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Evening Hack: Adding Playback Controls to F1 TV

One of the things YouTube has done well has made certain shortcuts for videos ubiquitous. The flipside is that when an HTML5 video doesn't have those shortcuts, it's annoying.

That's the case with F1 TV. So, with my new found browser extension building skills, I decided to tackle that one issue (of the very many) that plague the F1 TV website.

There really isn't much to blog about in this one, but here's some things that were interesting to learn on my browser extension journey.

Before going any further, you can pick up the code for my extension on GitHub.

Learning About Extensions

You can run several types of scripts ranging from popups in the toolbar, background scripts, content scripts, and developer tools scripts. Each one of these has its own unique restrictions and ways to interact with the website. I'm not going to go into each in detail here, but it was interesting to learn about.

Javascript Isolates

In my case, I used a content script to inject code into the website. However, this code runs in its own isolated Javascript sandbox.

If you're waiting for interactions to happen in the client Javascript, you'll be waiting forever. One of these examples is that I tried injecting, loading and waiting for the Google Cast API to initialize.

To get around this, you can inject Javascript (or CSS) elements directly into the DOM. If you're providing an external file like I did, you have to declare this in your extension's manifest.json ahead of time and specify which browser addresses on which to perform the injection.

YouTube Controls

Though I had pretty simple needs for playback, pause / play and minimal seeking, it turned out that YouTube power users have enjoyed a number of playback controls that I had no idea existed. Here's what they look like:

  • [space]: pause / play the video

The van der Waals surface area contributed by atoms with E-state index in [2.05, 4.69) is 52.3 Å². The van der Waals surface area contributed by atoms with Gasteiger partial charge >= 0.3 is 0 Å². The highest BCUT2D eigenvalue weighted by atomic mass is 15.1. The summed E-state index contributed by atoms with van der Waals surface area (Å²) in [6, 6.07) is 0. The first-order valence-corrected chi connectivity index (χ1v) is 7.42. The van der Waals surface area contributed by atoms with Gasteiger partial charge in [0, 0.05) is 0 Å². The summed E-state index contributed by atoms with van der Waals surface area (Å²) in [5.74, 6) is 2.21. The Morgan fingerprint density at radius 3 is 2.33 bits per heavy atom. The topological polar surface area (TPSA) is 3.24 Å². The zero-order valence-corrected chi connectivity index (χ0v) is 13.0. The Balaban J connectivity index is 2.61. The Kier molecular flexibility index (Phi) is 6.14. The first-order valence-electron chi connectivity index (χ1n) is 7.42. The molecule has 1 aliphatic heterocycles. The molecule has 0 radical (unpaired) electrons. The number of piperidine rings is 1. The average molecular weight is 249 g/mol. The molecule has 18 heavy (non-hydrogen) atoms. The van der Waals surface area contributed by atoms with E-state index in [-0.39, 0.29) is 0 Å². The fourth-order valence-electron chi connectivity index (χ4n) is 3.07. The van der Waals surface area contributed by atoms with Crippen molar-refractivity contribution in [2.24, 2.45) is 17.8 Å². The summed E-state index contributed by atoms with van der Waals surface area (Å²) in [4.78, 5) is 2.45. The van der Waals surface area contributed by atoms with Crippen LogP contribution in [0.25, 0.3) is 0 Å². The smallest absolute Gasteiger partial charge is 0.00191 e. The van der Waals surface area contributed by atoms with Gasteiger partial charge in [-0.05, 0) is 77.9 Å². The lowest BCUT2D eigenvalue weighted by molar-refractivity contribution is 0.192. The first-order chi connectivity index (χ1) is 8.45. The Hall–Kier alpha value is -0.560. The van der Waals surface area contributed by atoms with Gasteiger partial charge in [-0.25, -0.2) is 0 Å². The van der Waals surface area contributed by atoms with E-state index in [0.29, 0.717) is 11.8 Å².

• m: mute / unmute the video
  • + / -: increment / decrement the volume by 5%
  • [left arrow] / [right arrow]: backward / forward by 5 seconds
  • j / l: backward / forward by 10 seconds
  • f: fullscreen
  • [1]...[9]: skip to 10%...90% of the video
  • [home]: seek to the start of video
  • [end]: seek to the end of the video


The code is thankfully simple enough:

  1. On F1 TV urls, it injects the script into the page.
  2. A MutationObserver is used to wait for the HTML5 <video> tag to be added to the page by embedplayer.js
  3. It adds a keyboard listener to the browser window for the controls listed above and manipulates the video container.
  4. That's it!

Google Cast

Once you've got modern controls, it'd be nice to get that image up on the big screen, yeah? I ended up learning about Google's Cast Application Framework.

Since the HTTP Live Streaming (HLS) streams from F1 were authenticated, I wasn't able to just point the Cast device to the video stream and have it do the magic.

Instead, I had to build a Cast Receiver. On load, your browser sends the auth cookies over so that it can send each request with the proper headers. One static site on Netlify later, we've got a proper Cast setup going 🎉

But now we've got some additional complexity. We need to know whether to send playback controls to either the Cast device or to the appropriate tab.